What I love about blogging is that I have complete freedom in editorial control. Often I write about topics of little relevance to the major news items of the day. On certain topics that seem to get much attention in the blogosphere, I remain indifferent for the simple fact that it isn't very important to me. I suspect some readers never the less are interested to know my position on such major topics. The whole issue of Harriet Meiers is one of them.
Although I'm very engaged in political events, I'm simply uninterested in judicial issues and legal controversies. I admire those who can process and articulately debate court decisions and constitutional law in general. Somehow it all seems to abstract for me and it marshalls tremendous intellectual resources which I am too unwilling to invest any of my own in. As a conservative, I generally favor the 'constructionist' view of constitutional law since it agrees best with my libertarian political views and cartesian rationalist worldview (I am open to readers' comments regarding the truth of the latter statement). Still, I feel I can't contribute much of an original take on common legal topics of the day as well as other more talented bloggers scan.
That being said, I will offer my opinion of legal import: I oppose the Harriet Miers nomination. Upon first hearing the news of her nomination, I took a wait and see approach before declaring my position. I knew that in being a personal friend of Bush, many would be upset especially to conservatives who believe strongly in meritocratic principles. I read my usual conservative pundits online and tried to divine consensus, and at first it seemed evenly split. Still, I was open to the benefits of nominating an outsider and someone with more 'real world' skills for an overly abstract and at times esoteric supreme court. As facts have come out about her background, her actual positions on major issues, and of others' accounts of their time spent with her, I became more convinced that the president nominated a real dud. In spite of her success as a corporate lawyer, her intellectual prowess is evidently well below the integrity of the country's highest judicial body.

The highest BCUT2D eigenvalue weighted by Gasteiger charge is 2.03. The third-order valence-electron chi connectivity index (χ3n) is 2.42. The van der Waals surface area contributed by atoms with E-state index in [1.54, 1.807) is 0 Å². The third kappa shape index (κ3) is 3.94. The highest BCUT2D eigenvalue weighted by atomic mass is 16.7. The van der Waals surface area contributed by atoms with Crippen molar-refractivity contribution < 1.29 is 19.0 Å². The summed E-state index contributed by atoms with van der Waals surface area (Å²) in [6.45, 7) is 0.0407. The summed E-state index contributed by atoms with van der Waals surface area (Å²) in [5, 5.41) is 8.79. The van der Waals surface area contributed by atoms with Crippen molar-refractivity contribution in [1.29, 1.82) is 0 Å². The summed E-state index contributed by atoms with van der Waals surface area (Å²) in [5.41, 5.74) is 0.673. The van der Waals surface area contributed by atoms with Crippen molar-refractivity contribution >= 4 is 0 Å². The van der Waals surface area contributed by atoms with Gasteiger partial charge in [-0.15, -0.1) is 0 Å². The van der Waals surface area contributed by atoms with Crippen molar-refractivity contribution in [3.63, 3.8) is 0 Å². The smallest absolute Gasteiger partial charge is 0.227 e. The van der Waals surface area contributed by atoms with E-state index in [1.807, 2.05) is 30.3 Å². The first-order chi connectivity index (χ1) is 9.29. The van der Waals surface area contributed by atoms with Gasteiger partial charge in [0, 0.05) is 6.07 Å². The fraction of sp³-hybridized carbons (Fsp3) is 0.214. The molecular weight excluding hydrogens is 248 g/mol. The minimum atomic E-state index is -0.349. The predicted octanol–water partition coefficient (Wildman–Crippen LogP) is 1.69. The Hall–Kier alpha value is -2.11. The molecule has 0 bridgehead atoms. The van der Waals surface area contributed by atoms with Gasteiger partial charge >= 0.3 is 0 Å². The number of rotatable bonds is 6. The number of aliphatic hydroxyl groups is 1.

What really solidified my opposition to Miers was what she was doing in my backyard, namely, the Dallas city council. I have such contempt for that governing body and what they have allowed to happen to my hometown under their watch that anyone associated in maintaining the status quo, as she was doing as council member. I acquired a great insight into Dallas politics recently while reading a post by Rod Dreher, an editorial writer for the local rag, the Dallas Morning News. He referred to Jim Schutze's book The Accommodation, which describes an informal but enduring agreement between the wealthy conservative elites of the Dallas with black civil rights leaders which promised greater political representation for the latter in exchange for a relaxation of racial tensions.
At first it seemed obviously defensible, lately many Dallasites and former residents (who fled to the suburbs) have come to regret this deal. It has made the city ungovernable, the mayor extremely week, the city council a national joke, and law enforcement ineffective an unusually high crime rate. Harriet Meiers was part of this conservative Dallas elite and did not have the forsight to understand the consequences of the deal. She made it very clear that harmony must be maintained, even at the expense that certain black political leaders would take advantage of their new powers in city government to the detriment of their own constituents. Dallas politics is quite depressing, if nothing for the lack of inspiring individuals who would challenge business-as-usual in the council. It's why the current mayor, the feisty Laura Miller, has been endearing to me, as she tries unsuccessfully to overturn the corrupt orthodoxy Dallas leaders and exposes her opponents for the pathetic representatives they are.
If Meiers couldn't see the slow-moving trainwreck that is the Dallas city council, then it's pretty clear she wouldn't be able to understand the consequences of major judicial decisions required by the supreme court.